Rowland Air fields a lot of questions about how to conserve energy, for sure, but the question of how to balance it with IAQ (indoor air quality) is a little less common. It is a good one, though, which is why we aim to address it in this post.
IAQ is a big deal. The EPA found in a study that indoor air pollutant levels can often be 2 to 5 times higher than outdoor levels. In some cases, these levels can exceed 100 times outdoor levels, which is a cause for concern.
Maybe if we make IAQ a priority, we’ll use less energy to address individual health issues that directly result from it.
How Much Energy Is Really Being Used?
Most sources suggest that the average home’s HVAC system uses about the same amount of power used to operate a water heater, which is around 3,500 watts per hour. In comparison, it takes 50,000 watts to fully charge the battery of one of those fancy new electric cars.
One could argue that most electric cars aren’t driven until their batteries are completely drained, so they wouldn’t actually use that much. But both the water heater and the HVAC system cycle on and off while the car is taking it all in a single hit, which is a huge drain on the power grid, at least relatively speaking.
Additionally, the water heater and the HVAC unit provide a service that benefits an entire household. The energy the car consumes is usually only for one person, at least in the real world. In conclusion, a modern HVAC system doesn’t use much power, at least compared to other applications and the overall benefit.
Energy Conservation and IAQ: Finding the Balance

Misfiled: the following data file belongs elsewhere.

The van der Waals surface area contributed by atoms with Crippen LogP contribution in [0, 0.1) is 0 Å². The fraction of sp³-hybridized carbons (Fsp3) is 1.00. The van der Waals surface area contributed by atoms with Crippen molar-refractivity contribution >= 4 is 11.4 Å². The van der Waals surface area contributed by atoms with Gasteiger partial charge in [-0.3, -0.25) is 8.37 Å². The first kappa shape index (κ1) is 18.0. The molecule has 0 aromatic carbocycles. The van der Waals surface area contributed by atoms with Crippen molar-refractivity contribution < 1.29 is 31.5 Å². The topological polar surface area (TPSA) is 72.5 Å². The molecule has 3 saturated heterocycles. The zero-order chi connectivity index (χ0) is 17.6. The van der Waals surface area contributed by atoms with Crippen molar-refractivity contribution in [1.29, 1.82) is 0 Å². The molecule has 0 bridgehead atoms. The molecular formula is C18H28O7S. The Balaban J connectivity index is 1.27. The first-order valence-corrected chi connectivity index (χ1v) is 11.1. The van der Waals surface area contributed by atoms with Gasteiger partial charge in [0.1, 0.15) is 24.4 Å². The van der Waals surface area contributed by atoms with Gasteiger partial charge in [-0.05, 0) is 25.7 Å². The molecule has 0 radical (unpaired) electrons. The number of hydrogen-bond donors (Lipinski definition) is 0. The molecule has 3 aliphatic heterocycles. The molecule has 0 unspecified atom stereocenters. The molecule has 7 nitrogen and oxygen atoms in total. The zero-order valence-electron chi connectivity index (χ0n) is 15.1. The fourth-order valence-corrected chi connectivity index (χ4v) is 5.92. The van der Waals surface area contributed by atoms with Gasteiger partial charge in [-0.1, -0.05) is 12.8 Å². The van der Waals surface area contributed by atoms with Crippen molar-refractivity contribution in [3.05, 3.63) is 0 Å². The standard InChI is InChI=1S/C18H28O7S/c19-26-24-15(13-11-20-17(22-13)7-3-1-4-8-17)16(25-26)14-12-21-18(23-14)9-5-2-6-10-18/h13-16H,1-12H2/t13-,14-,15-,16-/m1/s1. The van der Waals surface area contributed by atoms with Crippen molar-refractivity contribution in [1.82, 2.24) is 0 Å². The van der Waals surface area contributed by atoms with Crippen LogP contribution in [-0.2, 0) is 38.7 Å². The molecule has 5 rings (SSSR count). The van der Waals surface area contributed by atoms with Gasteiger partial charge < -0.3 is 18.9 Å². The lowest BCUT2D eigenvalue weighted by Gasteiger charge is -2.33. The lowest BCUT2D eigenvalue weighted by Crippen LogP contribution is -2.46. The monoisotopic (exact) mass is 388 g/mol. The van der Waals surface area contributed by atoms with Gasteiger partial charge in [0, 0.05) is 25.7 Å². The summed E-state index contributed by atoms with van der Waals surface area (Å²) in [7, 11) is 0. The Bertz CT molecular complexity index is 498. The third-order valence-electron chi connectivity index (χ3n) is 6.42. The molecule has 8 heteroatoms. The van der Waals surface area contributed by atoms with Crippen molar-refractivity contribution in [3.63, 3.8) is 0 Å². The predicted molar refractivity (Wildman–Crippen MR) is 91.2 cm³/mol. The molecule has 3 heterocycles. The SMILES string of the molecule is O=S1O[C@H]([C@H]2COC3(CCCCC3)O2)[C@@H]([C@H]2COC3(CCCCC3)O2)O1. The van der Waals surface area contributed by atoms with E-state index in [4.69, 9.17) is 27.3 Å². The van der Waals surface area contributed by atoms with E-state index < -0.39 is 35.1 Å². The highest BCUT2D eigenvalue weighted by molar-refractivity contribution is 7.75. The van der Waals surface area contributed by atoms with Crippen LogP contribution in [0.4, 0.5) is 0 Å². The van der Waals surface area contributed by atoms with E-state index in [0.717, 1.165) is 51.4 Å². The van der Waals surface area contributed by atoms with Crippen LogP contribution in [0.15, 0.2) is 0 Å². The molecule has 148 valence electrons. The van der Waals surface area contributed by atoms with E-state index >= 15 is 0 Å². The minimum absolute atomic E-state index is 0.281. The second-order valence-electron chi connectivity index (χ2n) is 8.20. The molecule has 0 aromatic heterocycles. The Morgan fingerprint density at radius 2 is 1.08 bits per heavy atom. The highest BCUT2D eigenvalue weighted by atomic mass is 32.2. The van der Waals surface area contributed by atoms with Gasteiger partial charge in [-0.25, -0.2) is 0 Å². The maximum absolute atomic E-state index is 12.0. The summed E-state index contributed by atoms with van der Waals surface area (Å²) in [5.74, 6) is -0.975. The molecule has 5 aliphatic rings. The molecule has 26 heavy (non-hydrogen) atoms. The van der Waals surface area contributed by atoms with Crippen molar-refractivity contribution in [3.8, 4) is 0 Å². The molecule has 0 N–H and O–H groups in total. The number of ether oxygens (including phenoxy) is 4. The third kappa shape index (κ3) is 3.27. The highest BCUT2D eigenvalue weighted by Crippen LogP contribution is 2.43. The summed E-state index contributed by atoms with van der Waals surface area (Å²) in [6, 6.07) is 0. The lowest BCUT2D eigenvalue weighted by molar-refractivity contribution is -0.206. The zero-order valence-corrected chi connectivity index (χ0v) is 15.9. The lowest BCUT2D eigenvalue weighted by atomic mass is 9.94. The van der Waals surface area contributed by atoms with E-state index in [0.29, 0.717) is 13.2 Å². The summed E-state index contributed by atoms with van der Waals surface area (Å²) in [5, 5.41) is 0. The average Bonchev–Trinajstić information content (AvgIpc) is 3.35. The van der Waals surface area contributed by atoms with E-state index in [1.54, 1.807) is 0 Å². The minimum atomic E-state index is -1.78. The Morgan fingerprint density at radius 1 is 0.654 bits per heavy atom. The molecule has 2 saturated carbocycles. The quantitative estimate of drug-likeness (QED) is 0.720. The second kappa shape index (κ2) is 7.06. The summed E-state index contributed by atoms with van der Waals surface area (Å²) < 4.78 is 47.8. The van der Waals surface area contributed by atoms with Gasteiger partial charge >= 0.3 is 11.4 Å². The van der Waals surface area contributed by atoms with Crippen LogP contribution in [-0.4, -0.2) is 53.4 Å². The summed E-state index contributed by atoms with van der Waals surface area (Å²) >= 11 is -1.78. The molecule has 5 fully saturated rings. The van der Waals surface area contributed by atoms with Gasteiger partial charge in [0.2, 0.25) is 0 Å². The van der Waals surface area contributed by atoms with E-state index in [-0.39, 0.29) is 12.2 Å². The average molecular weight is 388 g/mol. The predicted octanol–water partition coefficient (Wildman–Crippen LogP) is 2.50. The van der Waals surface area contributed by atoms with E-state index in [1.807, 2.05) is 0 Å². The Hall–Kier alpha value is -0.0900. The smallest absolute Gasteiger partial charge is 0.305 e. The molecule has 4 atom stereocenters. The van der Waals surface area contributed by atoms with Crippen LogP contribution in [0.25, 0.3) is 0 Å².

It’s a fact that dead, stagnant interior air is unhealthy. The reason this is true is because of the presence of unhealthy contaminants:
- VOC (volatile organic compounds)
The HVAC equipment that services interior spaces must keep humidity levels within an acceptable range. Mold and mildew spread in an environment that’s too humid, and if the air is too dry, most people tend to have respiratory problems.
Also, if your home is poorly ventilated, IAQ will degrade due to dust and VOCs (off-gassing materials like flooring and paint), and if you keep pets, it can get even worse.
The most efficient way to ensure that these contaminant levels stay in check is for the home’s central HVAC system to cycle and filter the interior air regularly.
The Way Forward
We have a few recommendations as to how to go about finding the balance for your own home:
- Keep your HVAC system well-maintained
- Replace filters often
- Use a smart thermostat so that when you’re not home, it doesn’t run as often
- Close your blinds when you leave (in summer) and open them (in winter)
- Keep doors and windows closed during extreme hot or cold conditions
Sometimes, using less energy actually just means being thoughtful and considerate about the decisions you make, including how you use your home’s HVAC system.